I have learned to tone it down when I am with most men, but it is nice to have male friends who have plenty of words of their own.
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IntimacySeeker November 10, 2014 at 10:43 am

My spouse and I each have times when we are long-winded and when we cut to the chase. We have learned to view our abrupt responses with humor–we would make a great sit-com sometimes. Like if I say I thought about him all day and have been longing for his touch, and he replies that he got the oil changed. :)

It also helps to recognize the times and circumstances under which we are able to have those more detailed conversations. For me, an early riser and “morning person”, to discuss an important issue and arrive at a decision in the evening after a long day at work won’t go smoothly. So I have learned to say, “honey, I’m too tired to process this right now, could we talk about it tomorrow morning?”

I have also learned that even if I feel tired and don’t want to hear about his day (he works in solitude most of the day and I work in an office with other people), with a bit of effort I can take genuine interest and “hear” him. Even when the tendency is to tune him out, I can choose to tune him in.

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Paul Byerly November 10, 2014 at 1:16 pm

Nice! Can I quote your last bit over on TGH?
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IntimacySeeker November 10, 2014 at 1:20 pm

Absolutely.

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Jerry Stumpf November 10, 2014 at 7:11 pm

Communication is such a tedious process. When women and men speak in their “native” fashion, they are very frustrated. Communication must be on our hearts Paul.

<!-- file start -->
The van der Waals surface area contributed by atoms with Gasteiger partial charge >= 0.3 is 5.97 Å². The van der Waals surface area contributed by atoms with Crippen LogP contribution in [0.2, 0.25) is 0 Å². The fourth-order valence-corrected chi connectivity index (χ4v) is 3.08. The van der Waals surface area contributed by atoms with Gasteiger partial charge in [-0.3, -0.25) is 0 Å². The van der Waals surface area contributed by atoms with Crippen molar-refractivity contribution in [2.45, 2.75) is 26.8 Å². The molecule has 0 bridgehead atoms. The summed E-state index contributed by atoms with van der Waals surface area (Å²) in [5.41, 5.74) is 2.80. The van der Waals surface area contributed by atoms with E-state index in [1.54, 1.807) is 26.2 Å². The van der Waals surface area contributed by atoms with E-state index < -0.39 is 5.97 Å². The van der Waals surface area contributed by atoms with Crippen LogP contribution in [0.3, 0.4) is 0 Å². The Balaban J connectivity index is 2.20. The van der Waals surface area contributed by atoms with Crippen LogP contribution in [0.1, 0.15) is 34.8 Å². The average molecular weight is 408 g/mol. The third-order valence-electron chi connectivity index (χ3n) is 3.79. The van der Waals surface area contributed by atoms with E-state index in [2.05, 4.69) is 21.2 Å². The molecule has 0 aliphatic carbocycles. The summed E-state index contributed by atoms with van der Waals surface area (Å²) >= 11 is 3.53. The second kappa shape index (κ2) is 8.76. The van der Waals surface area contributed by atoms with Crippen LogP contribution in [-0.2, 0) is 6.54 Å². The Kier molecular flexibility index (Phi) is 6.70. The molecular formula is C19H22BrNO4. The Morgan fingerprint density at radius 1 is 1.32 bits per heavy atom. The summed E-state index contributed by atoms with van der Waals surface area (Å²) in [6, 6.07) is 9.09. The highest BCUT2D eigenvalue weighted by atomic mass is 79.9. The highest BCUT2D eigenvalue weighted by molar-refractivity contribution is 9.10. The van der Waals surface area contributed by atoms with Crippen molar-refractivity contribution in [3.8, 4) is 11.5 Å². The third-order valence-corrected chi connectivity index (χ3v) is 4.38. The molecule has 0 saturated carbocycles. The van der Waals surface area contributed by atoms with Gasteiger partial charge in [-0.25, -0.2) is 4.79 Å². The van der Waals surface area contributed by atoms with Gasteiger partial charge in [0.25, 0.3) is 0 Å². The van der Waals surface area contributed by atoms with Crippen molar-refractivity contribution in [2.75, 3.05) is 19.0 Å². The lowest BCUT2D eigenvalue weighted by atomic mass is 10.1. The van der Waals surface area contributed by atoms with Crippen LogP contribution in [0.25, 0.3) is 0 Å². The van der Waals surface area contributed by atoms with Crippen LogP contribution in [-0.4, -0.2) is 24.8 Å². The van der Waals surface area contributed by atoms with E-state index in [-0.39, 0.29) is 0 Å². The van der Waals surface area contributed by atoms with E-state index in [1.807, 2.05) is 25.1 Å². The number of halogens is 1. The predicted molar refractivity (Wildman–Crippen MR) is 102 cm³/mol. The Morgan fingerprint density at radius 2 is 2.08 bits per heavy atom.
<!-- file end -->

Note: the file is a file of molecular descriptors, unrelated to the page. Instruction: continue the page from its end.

This fits well with my article Why Doesn’t He Just Listen? http://wp.me/p50Bqq-2z

Have a great day.

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KT November 11, 2014 at 8:58 am

This is another area my husband and I are reversed from the stereotype! During the summer my husband needed a part to fix our well, he called the guy at the the hardware store and I overheard him telling the guy every single detal about how our water was out, how we discovered our water being out, details about the well, where we live, (general area not specific location). The guy finally had to tell him he needed to get back to work. I was wondering if the guy was going to be hiding in the back when my husband came to pick up the part! He does however have male friends he can go in and on with.

We’re always the last to leave anywhere cause my husband is wrapped up in conversation.

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Paul Byerly November 12, 2014 at 11:19 am

I suspect there are more out of gender examples of this one than many other things with more or less fall along gender lines. Many other things play into this – an introversion vs extroversion, being shy (which is not the same as being an introvert), how comfortable we are in our own skin, and so on.
I am a moderate extrovert, I have never been shy (or shy about my opinions) and I am very comfortable in my own skin. Add in a way to busy mind, and being full of words and feeling a need to share them is a given.
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Evan November 15, 2014 at 8:32 am

I suspect it’s easy to confuse “many words” with “inefficient communication.” At first glance, I might be mistaken for having “feminine” communication needs. I like a lot of words. But I generally want facts, not extra narrative. I just like having lots of facts to work with. So there’s that.

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Paul Byerly November 15, 2014 at 2:03 pm

Too little information can certainly be a problem too!